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Sunday 28 May 2023
Join us this Sunday for an enchanting and sacred Puja led by the esteemed torchbearer of the Nath tradition, Guru Yogi Matsyendranath. Immerse yourself in this extraordinary experience as we embark on a spiritual journey together. Your presence is invaluable, so kindly ensure to arrive punctually. As a gesture of reverence in accordance with Yoga customs, we gratefully welcome contributions of fruits, flowers, incense, and Dakshina. Let us create a memorable and uplifting gathering that resonates with the essence of this profound tradition.
Book by texting to 0404 351 252.
Dhumavati is a goddess in Hinduism who is often considered one of the ten Mahavidyas, the great forms of the Goddess Devi. She is depicted as an elderly, widowed, and fierce-looking goddess, often shown riding a crow or sitting on a cart pulled by crows. Dhumavati is associated with aspects such as darkness, sorrow, poverty, and hunger. Her name translates to “the smoky one” or “the smoky widow,” symbolizing the smoke that rises from funeral pyres.
The story of Dhumavati varies in different Hindu texts and traditions. One common narrative revolves around her origin as a result of the cosmic churning of the ocean (Samudra Manthan) by the gods and demons. During this churning, various divine beings emerged, including Dhumavati. She is believed to have appeared when the divine cow Kamadhenu emerged, and her inauspicious form came into being due to a curse.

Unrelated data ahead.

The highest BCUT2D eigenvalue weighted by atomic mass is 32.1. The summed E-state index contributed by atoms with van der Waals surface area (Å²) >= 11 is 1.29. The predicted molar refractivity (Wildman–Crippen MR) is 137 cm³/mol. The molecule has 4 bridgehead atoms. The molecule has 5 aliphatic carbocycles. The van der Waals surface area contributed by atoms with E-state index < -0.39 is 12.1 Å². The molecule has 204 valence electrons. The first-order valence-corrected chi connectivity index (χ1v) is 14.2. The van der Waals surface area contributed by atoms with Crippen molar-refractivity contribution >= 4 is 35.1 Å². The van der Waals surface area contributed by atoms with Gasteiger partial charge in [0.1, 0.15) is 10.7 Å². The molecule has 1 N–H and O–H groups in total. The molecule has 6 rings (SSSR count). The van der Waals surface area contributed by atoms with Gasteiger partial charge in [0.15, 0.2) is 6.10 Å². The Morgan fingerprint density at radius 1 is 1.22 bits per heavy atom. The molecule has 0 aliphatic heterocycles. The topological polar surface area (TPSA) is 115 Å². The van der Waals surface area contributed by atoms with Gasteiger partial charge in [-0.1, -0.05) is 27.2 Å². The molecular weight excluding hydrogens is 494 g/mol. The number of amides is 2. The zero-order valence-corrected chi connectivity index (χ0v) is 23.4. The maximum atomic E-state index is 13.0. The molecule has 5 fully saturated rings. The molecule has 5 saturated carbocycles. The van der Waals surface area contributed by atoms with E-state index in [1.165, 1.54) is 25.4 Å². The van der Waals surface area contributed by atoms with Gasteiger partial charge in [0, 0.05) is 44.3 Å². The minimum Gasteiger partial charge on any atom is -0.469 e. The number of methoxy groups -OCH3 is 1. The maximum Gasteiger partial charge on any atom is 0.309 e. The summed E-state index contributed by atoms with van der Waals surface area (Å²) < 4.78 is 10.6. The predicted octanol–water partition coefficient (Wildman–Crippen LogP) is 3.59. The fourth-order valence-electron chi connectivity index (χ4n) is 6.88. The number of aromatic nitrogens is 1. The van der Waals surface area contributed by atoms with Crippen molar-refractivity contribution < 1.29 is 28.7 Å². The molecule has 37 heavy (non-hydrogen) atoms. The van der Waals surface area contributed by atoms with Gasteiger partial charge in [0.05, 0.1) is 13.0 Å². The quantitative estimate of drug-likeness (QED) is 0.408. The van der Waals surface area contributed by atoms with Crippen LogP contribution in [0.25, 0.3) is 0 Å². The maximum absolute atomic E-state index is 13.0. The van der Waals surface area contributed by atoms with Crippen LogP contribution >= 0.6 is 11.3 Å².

Dhumavati is often depicted as an embodiment of the darker aspects of life. She represents the transient and impermanent nature of the world and the limitations and suffering associated with it. Despite her seemingly negative attributes, Dhumavati is revered and worshipped for her transformative powers and the wisdom she imparts to her devotees.
Dhumavati is considered a goddess of dissolution and detachment. She is associated with the destruction of desires and the transcending of worldly attachments. By embracing the challenges and difficulties of life, one can seek liberation and spiritual growth. Her worship is believed to help individuals overcome obstacles, conquer fears, and attain inner strength and self-realization.
Dhumavati is also associated with the state of void or emptiness, representing the ultimate reality beyond form and duality. Through her worship and meditation, devotees strive to transcend the limitations of the material world and merge with the infinite consciousness.
It’s important to note that Dhumavati’s symbolism and worship are complex and often require a nuanced understanding of Hindu philosophy and spirituality. Different sects and traditions may interpret and approach her worship differently, but her essence as a transformative goddess remains a central aspect of her significance in Hinduism.